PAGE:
WASHINGTON — The White House threatened to veto a House bill that would block the Internal Revenue Service from issuing a rule that would narrow the definition of who qualifies for a 501(c)(4) exemption as a social welfare organization.
Ways and Means Committee Chairman Dave Camp’s (R-Mich.) Stop Targeting of Political Beliefs by the IRS Act, which was in the Rules Committee on Tuesday evening, would freeze the finalization of the rule for one year and restore the 501(c)(4) standards and definitions that were in place before conservative groups started to come under extra scrutiny in 2010.
Shortly after the Rules Committee meeting began, the Office of Management and Budget issued a statement warning that the administration “strongly opposes” the bill, which has 66 co-sponsors.
“Under current law, organizations qualify as tax-exempt organizations ‘operated exclusively for the promotion of social welfare’ if they are primarily engaged in promoting in some way the common good and general welfare of the people. The relevant Treasury and IRS rules have been in place since 1959 and are broadly recognized as unclear,” the OMB said in the veto threat. “The proposed legislation would prevent any revisions or clarifications to those rules. Thus, it could prevent the IRS from administering the tax code more effectively and from providing greater clarity to organizations seeking tax-exempt status.”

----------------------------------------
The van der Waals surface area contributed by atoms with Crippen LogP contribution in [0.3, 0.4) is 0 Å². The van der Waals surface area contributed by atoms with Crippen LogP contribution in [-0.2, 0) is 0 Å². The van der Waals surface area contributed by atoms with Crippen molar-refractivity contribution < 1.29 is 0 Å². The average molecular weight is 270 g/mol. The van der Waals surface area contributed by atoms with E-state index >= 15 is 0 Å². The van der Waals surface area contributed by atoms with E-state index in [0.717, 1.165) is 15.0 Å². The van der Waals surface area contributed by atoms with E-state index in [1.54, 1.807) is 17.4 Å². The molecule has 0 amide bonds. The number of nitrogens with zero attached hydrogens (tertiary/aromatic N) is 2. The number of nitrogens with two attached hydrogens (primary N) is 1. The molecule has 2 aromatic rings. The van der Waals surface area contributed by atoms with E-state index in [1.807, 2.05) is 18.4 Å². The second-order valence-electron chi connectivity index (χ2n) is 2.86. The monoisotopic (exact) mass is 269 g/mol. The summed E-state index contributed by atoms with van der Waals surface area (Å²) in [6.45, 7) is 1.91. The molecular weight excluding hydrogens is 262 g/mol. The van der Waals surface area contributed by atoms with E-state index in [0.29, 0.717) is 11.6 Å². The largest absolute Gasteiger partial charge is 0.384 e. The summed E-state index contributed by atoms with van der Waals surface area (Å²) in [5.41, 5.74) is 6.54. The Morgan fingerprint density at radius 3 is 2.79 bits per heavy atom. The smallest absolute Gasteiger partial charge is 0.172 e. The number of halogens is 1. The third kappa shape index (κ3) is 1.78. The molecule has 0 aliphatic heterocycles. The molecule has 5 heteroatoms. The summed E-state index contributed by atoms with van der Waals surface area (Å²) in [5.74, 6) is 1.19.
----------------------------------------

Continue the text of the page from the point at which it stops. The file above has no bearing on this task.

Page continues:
The proposed guidance defines the term “candidate-related political activity,” and would amend current regulations by indicating that the promotion of social welfare does not include this type of activity, according to the IRS, which said the intention is to “reduce the need to conduct fact-intensive inquiries by replacing this test with more definitive rules.”
Activities that would disqualify an organization seeking 501(c)(4) status include “communications that expressly advocate for a clearly identified political candidate or candidates of a political party,” “any contribution that is recognized under campaign finance law as a reportable contribution,” hosting a candidate at an event within 60 days of a general election, and voter registration or “get-out-the-vote” drives.
The OMB called the IRS proposal “the first step in a standard rulemaking process intended to clarify the rules and to provide greater certainty for organizations seeking tax-exempt status.”
“The notice and comment process allows for all concerned parties to provide input and comments before any changes to the rules are effected. Treasury and the IRS will carefully consider any and all such comments before issuing any further guidance, and they will follow standard agency rulemaking procedures,” the OMB said. “If the President were presented with H.R. 3865, his senior advisors would recommend that he veto the bill.”
Public comments close on Thursday, and can be submitted here.
The bill is being brought to the House floor as part of the Republican Conference’s Stop Government Abuse Week, which is also highlighting the Unfunded Mandates Information and Transparency Act of 2013 and the Regulatory Flexibility Improvements Act.
On Tuesday the House passed Rep. Pete Roskam’s (R-Ill.) Taxpayer Transparency and Efficient Audit Act, which would require the IRS to alert taxpayers when their information is shared with other federal agencies, and the Protecting Taxpayers from Intrusive IRS Requests Act, which bars the IRS from inquiring about a taxpayer’s religious, political or social beliefs.